Photos of “Yeti footprints” posted online by the Indian army triggered a social media storm on Tuesday, with users ridiculing the military for propagating theories debunked by science.
The army tweeted three images late on Monday showing a series of foot-shaped impressions, each almost a metre (yard) long in the snow in the Himalayas near the Nepal-China frontier.
“For the first time, an #IndianArmy Mountaineering Expedition Team has sited Mysterious Footprints of mythical beast ‘Yeti’,” the apparently serious tweet on the army’s official account said.
For the first time, an #IndianArmy Moutaineering Expedition Team has sited Mysterious Footprints of mythical beast 'Yeti' measuring 32×15 inches close to Makalu Base Camp on 09 April 2019. This elusive snowman has only been sighted at Makalu-Barun National Park in the past. pic.twitter.com/AMD4MYIgV7
— ADG PI – INDIAN ARMY (@adgpi) April 29, 2019
It added the “elusive snowman has only been sighted at Makalu-Barun National Park in the past”, referring to footprints reported by British explorer Eric Shipton in 1951 on the west side of Mount Everest.
Legend has it the “Yeti” or “Abominable Snowman” lives in the Himalayas but no proof of the large creature has ever been produced.
Social media users were quick to jump on the Indian military for its tweet, while scientists said the prints were probably made by a bear and elongated and misshapen by the elements.
“With all due respect, institutions such as yours should be more responsible and careful before going ahead and declaring the sighting of any footprints as ‘Yeti’s’!”, said Kushal Prajapati.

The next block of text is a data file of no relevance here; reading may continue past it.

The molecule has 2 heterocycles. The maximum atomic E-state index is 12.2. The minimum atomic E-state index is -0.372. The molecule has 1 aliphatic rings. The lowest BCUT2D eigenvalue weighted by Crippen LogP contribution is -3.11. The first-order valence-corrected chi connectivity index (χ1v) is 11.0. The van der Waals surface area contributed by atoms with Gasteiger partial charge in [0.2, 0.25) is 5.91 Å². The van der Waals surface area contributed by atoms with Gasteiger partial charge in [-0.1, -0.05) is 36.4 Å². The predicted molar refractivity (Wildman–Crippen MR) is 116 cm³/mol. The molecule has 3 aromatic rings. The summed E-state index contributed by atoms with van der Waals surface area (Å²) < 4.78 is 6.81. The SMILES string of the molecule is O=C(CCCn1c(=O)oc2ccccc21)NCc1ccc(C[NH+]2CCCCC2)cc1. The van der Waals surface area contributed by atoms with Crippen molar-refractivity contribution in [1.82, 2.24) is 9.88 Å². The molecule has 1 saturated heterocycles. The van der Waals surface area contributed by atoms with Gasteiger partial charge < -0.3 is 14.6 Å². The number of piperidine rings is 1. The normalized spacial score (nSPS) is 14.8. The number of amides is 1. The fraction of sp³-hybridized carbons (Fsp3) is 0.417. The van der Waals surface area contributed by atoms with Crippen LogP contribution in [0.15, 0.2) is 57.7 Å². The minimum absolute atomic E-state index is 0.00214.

“There’s been lots of research done on Bigfoot/Yeti (including sighting/footprints) with none proving its existence,” he added.
“Seriously disappointing to see Army propagating such foolish myths into reality. Expected better from you guys,” said another comment.
Several Twitter users asked why there was a series of only one footprint when the beast would probably have had two feet.
Others, were apparently more forgiving, though still tongue-in-cheek.
“Congratulations, we are always proud of you. Salutes to the #IndianArmy Mountaineering Expedition Team,” wrote Tarun Vijay, a member of the ruling Bharatiya Janata Party.
The army said the footprints measured 32 inches by 15 inches and were spotted by a team on April 9 close to the Makalu Base Camp.
An army official told AFP the pictures were released to “excite a bit of a scientific temper”.
“We will share whatever we get with the domain experts to analyse. We will be contacting the team on the satphone in the evening for more details about it. The idea is to find out more, to look for an answer,” the official told AFP, speaking on condition of anonymity.
The Yeti is traditionally described as an ape-like creature, taller than a human, that lives variously in the Himalayas, Siberia and parts of Central and East Asia. The North American version is known as Bigfoot.
Most scientists have written the creature off as a centuries-old myth originating in Tibet.
Forensic results of previous samples have proved to be from prehistoric bears and one purported piece of evidence turned out to be a gorilla suit made of rubber.
“This is probably a footprint of a brown bear,” Sathyakumar Sambandam, a professor at the Wildlife Institute of India, told AFP.
“The footmarks get enlarged due to strong sun and winds in the heights and the overlapping of hind and front legs gives an impression of single giant mark,” he said.